inMaps is an interesting feature of LinkedIN used to visualize professional networks.
Understanding the underlying dynamics of Social Networks is of crucial importance for a successful business and the topic is thoroughly researched.
The very short version is somehow counter-intuitive: a healthy network should be sparse, that is, include loosely connected individuals.
The main target of managing network is to gather valuable information or resources from it. As the theory goes, this is more likely if contacts would not be able to connect with each other without your involvement. Structural holes are opportunities for knowledge brokerage that is, the exchange of information or resources between areas of the network. As an added bonus, loosely connected individuals are likely to be able to reach beyond your usual environment: it’s not who you know, it’s who they know!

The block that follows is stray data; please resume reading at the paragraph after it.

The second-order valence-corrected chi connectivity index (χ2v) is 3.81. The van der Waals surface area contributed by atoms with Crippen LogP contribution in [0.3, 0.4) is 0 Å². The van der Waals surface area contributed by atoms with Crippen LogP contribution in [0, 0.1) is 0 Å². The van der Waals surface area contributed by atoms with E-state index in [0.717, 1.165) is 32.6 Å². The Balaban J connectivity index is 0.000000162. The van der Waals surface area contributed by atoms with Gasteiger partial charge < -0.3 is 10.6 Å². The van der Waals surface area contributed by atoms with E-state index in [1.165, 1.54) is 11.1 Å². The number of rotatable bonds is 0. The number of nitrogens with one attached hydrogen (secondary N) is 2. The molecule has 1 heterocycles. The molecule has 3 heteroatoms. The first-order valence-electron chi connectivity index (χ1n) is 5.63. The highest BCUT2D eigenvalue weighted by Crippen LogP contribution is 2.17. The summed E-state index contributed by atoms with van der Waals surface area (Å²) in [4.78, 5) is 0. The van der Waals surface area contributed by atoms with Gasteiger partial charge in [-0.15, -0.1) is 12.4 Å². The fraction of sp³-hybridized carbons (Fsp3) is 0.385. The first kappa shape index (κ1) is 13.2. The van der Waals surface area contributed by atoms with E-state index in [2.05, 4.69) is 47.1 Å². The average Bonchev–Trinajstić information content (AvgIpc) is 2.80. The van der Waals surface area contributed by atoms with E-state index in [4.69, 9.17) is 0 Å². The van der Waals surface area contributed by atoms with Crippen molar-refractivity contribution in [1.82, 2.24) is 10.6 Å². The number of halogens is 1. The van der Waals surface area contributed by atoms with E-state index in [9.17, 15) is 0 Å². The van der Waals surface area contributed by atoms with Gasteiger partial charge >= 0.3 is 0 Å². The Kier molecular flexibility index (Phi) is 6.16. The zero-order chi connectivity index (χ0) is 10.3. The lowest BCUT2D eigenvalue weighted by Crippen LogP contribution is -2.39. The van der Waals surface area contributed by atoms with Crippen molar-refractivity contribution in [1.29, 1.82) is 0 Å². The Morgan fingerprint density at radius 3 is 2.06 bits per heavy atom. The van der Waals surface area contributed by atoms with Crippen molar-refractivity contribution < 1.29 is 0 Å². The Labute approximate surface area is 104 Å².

On the other hand, highly connected structures, offer less potentials as the level of knowledge will be homogeneous. If somebody is interacting mainly with the same contacts, say the same high-school class, the network map would look very dense, and every node will be able to get information without involving you. In this case, contacts are likely to share the same level of knowledge and there is not much value available. as mentioned, social networks are fascinating entities, and I will write more on the topic.
Looking now at my LikedIN network map below, it reflects fairly accurately my past. I have three main clusters highlighted by different colors:
- Bombardier: I worked in different countries and roles, the colors represent locations or departments
- Alstom Power: here I have been only in Switzerland, colors represent departments. Notably, there is a certain degree of exchange between these two first clusters as firms operates in similar industries.
- Oxford: this is the most far-reaching and diverse cluster in my network. Interestingly, it took only 18 months to gain as many contacts as in my earlier jobs. Colors represent different sub-network (my class, other classes, academics, etc)
Geroski. P.A. 2003. The Evolution of New Markets (TENM). Oxford University Press
Borgatti, S.P., A. Mehra, D.J. Brass, and G. Labianca. 2009. “Network analysis in the social sciences,” Science, vol. 323 (5916), pp 892-895. 13 Feb